Visual: Slide changes to the following: Questions: Ask Now or Later

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Audio: We do have more time Michael were there any questions that came in during the second half of the webinar that might be helpful to discuss?

Michael: It has been pretty quiet in the Q&A box so we are good to continue on in the webinar.

Kacy: I just want to thank you again for participating and I will hand it off to you Michael to close out.

Michael: Thanks Kacy sounds good. If you have questions after this webinar, feel free to reach out to the writing center with those. We have a general email address here writingsupport@waldenu.edu that’s an email address that we monitor daily so you can send us a question there and we will get back to you with a response within 24 hours. Also, there are certain times when we offer a live chat service where there will also be a writing instructor like myself or Kacy sitting monitoring a chat box. The hours this is available is on the writing center homepage but if you would like a quick clarification or deal one on one with a person that would be the place to go for that.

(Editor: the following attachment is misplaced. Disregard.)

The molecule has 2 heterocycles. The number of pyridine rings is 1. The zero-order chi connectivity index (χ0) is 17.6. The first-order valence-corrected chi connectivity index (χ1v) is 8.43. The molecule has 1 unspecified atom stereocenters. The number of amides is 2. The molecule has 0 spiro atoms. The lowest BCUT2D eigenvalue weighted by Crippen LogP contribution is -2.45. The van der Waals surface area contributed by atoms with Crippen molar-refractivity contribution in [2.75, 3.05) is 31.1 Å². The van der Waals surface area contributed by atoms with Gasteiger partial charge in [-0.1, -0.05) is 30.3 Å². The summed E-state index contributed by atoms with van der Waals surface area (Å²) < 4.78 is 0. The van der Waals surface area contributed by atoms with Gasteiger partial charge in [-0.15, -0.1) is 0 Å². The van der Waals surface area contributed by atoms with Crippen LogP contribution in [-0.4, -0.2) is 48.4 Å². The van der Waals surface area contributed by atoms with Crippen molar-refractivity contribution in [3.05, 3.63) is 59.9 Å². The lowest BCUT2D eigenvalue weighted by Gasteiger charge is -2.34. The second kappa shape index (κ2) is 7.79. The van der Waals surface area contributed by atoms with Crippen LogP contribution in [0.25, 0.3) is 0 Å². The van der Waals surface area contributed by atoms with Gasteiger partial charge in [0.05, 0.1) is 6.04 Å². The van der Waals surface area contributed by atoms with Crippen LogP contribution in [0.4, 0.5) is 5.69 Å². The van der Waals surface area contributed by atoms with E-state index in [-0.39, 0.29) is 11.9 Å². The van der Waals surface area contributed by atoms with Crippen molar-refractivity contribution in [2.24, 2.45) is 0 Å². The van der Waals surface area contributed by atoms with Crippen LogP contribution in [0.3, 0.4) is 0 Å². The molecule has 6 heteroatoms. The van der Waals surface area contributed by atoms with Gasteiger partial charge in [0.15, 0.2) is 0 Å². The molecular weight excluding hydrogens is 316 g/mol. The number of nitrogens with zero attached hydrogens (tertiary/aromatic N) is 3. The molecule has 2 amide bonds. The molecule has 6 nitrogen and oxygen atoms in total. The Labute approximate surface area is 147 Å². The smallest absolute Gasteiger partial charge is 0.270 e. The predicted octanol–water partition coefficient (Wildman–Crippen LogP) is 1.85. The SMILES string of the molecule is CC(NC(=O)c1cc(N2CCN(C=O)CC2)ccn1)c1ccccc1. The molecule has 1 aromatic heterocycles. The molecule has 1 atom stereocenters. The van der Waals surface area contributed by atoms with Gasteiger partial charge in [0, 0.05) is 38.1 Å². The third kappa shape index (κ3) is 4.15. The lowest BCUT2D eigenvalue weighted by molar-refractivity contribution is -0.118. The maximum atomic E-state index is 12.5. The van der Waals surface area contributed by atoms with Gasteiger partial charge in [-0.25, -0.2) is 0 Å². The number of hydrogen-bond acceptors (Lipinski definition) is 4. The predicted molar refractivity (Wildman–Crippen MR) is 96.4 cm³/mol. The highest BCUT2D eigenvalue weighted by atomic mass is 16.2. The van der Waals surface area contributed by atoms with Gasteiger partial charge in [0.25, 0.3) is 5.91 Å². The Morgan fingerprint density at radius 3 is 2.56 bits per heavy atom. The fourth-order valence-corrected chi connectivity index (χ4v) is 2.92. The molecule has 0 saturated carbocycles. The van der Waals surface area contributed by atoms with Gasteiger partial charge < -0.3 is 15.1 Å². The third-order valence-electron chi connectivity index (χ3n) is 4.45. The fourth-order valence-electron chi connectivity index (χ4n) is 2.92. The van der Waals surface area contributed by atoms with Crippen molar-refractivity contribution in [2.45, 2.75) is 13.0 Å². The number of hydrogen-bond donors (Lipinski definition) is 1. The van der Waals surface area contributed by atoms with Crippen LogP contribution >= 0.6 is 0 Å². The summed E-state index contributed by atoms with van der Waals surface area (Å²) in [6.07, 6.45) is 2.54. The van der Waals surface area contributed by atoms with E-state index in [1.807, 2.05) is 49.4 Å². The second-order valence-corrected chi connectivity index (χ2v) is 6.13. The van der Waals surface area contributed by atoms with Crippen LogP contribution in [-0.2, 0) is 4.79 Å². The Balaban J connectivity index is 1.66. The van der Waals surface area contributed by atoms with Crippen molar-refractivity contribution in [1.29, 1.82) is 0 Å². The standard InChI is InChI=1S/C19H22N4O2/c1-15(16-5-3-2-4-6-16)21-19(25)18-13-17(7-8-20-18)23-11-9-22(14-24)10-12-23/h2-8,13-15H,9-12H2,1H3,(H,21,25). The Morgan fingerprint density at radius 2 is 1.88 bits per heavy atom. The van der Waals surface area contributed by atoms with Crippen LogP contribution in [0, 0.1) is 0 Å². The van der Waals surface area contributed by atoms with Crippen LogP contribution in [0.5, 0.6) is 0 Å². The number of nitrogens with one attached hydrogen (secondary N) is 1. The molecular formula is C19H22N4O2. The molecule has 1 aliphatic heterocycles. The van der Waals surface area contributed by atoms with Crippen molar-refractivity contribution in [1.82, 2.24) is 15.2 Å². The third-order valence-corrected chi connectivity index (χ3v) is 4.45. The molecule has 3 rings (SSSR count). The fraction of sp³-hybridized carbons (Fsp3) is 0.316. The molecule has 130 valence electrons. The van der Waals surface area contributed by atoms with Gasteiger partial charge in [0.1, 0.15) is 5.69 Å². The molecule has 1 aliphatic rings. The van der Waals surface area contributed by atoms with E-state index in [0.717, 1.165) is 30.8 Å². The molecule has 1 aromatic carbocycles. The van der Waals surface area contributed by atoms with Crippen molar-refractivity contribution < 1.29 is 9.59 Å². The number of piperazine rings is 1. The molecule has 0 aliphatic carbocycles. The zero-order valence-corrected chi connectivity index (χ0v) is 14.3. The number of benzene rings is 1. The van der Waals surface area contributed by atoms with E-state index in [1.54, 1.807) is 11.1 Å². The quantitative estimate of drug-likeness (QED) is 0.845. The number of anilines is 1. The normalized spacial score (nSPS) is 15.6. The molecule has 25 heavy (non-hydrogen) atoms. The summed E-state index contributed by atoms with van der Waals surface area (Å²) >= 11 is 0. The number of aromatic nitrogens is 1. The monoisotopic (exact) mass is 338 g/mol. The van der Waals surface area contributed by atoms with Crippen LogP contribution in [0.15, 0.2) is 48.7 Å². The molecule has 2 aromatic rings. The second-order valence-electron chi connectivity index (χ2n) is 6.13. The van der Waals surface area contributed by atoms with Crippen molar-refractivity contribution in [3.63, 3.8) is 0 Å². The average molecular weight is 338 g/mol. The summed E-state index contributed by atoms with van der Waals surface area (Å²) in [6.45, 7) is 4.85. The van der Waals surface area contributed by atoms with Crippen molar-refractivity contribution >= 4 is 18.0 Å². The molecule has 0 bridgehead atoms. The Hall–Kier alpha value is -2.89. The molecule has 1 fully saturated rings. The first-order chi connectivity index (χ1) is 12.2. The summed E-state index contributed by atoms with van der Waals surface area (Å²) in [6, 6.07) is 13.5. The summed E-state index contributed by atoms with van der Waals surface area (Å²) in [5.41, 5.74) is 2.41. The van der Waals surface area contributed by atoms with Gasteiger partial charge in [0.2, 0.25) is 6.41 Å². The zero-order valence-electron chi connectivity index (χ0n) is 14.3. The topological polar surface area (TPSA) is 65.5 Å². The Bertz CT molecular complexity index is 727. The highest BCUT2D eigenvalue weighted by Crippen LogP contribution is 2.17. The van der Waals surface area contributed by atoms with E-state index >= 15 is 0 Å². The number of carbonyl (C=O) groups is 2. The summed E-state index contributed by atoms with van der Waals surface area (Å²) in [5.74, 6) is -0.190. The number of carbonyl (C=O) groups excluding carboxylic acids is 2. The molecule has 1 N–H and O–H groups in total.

Another resource we have that could help you with avoiding bias would be our modules. You could find a link in the middle of this slide, avoiding bias and clarifying the actor. Modules are a situation where you do a bit of reading and learning and you are quizzed on it and if that quiz method is helpful for you and learning that might be helpful to check out.

Lastly we offer paper review appointments, this would be a time where you could schedule to have a writing instructor take a look at a specific piece of writing that you have so we are able to give you one to one feedback tailored to your writing and offer you some opportunities for revisions and ways to improve as an academic writing.

These are all great services and resources for you so I would encourage you all to take advantage of them if you feel that they are necessary.

With that then, again on behalf of Kacy thank you. We are going to wrap up this webinar, I hope everyone has a great night or day. Goodbye.

[End of webinar]